COVID-19 testing during workday. When an employer requires COVID-19 testing during the workday, the employer must pay the employee for time spent waiting for and receiving medical attention at their direction or on their premises during normal working hours.

Testing on days off before return to work. Where the employer requires employees to undergo COVID-19 testing on their day off before they can return to the jobsite, employers may or may not be required to compensate employees for time spent for testing. Under the FLSA, employers are required pay employees for all hours that they work, including for time on a vacation day if the task the employee is required to perform is necessary for the work the employee is paid to do. For many employees, undergoing COVID-19 testing may be compensable because the testing is necessary for them to perform their jobs safely and effectively during the pandemic.

For example, if a grocery store cashier who has significant interaction with the general public is required by her employer to undergo a COVID-19 test on her day off, such time is likely compensable because it is integral and indispensable to her work during the pandemic.

Teleworking. The FAQs also discussed these aspects of teleworking:

  • Employers may encourage or require employees to telework (i.e., work from an alternative location such as home) as an infection control strategy. Telework also may be a reasonable accommodation for a qualified person with a disability. However, employers must not single out employees either to telework or to continue reporting to the workplace on a basis prohibited by any of the Equal Employment Opportunity laws.
  • As to any additional expenses incurred by working from home (for example, internet access, computer, additional phone line, increased use of electricity, etc.), under the FLSA, an employer may not require employees to pay for items that are the employer’s business expenses if doing so reduces the employees’ earnings below the required federal minimum wage or overtime compensation due in any workweek.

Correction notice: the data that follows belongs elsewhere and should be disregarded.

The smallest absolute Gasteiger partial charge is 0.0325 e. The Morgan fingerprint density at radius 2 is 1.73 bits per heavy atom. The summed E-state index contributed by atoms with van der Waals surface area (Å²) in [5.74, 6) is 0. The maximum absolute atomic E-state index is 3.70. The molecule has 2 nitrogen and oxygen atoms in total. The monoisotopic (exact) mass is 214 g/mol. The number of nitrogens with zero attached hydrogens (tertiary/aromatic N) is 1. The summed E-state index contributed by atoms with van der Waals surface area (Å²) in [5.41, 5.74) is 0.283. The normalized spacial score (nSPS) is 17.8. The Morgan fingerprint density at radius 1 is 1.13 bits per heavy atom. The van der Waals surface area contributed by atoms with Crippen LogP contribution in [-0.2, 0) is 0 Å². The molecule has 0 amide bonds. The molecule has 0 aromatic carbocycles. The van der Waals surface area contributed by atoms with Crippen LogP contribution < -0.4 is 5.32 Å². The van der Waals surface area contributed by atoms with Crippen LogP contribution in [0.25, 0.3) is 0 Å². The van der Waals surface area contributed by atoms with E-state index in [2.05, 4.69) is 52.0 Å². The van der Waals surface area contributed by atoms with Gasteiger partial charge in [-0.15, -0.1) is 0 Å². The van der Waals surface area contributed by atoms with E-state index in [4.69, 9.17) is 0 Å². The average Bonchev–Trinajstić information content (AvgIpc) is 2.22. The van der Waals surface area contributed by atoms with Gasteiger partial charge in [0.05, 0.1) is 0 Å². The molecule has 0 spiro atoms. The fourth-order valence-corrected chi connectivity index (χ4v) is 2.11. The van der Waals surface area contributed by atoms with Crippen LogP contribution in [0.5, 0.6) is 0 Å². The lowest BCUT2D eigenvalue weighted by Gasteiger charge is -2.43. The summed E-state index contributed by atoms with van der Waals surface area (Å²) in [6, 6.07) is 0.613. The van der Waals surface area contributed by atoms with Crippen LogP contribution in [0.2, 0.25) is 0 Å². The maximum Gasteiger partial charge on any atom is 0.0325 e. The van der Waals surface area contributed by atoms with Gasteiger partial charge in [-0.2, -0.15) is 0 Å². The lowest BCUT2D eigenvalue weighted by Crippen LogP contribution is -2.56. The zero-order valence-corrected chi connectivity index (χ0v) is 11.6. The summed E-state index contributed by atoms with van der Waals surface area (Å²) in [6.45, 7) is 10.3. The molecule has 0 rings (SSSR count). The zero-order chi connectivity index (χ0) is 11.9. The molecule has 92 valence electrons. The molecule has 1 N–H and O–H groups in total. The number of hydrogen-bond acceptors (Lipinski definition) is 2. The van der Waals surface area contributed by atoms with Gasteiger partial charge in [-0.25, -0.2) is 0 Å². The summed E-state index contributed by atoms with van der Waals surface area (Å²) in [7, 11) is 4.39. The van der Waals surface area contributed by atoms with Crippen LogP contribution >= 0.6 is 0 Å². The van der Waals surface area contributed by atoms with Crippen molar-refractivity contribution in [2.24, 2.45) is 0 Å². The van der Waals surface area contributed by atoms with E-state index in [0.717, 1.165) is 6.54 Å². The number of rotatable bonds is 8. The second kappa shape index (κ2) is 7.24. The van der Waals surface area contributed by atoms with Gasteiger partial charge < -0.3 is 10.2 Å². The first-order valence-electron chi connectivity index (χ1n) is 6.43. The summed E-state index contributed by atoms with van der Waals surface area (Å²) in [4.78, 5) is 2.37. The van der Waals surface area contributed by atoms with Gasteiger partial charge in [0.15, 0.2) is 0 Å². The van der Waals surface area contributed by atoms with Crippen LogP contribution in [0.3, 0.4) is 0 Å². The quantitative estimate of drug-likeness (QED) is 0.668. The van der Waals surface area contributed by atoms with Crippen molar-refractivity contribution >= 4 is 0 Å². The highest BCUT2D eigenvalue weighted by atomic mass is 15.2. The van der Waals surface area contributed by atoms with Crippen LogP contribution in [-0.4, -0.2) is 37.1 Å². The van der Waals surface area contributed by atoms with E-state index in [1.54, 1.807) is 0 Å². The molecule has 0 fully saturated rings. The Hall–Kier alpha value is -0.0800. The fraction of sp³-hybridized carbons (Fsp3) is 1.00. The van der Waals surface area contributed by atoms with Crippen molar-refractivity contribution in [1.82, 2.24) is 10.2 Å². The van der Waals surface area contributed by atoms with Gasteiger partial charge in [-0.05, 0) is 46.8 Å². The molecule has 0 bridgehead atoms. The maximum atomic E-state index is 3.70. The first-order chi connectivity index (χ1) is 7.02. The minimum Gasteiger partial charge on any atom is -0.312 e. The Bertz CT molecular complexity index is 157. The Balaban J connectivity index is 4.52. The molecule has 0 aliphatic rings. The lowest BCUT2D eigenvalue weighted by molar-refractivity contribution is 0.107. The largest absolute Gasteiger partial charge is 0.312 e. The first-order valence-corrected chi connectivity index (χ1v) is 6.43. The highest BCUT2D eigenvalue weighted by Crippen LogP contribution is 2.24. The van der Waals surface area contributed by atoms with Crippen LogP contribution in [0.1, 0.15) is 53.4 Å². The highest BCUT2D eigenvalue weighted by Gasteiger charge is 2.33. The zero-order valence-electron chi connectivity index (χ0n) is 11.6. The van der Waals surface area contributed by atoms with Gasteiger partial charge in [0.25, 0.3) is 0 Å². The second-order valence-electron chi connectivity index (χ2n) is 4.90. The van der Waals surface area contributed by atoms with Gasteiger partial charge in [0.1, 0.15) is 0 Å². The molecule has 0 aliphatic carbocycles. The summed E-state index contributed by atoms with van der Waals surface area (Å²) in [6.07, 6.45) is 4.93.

• OSHA does not have any regulations regarding telework in home offices. The agency issued a directive in February 2000 stating that it will not inspect employees’ home offices, will not hold employers liable for employees’ home offices, and does not expect employers to inspect the home offices of their employees. If OSHA receives a complaint about a home office, the complainant will be advised of OSHA’s policy. If an employee makes a specific request, OSHA may informally let employers know of complaints about home office conditions but will not follow up with the employer or employee.
  • Employers that are required to keep records of work-related injuries and illnesses will continue to be responsible for keeping such records for injuries and illnesses occurring in a home office.

National webinar schedule. The WHD also continues to host more webinars nationwide and encourages stakeholders to register or an upcoming event.

Worker Rights webpage. In addition, the WHD has revamped its “Worker Rights” webpage to better share information about essential protections.

Coming up. In the coming weeks, WHD will share more multilingual materials for essential workers, including radio public service announcements, social media posts via Facebook and other platforms, and other materials, including posters to be displayed in neighborhood gathering spots.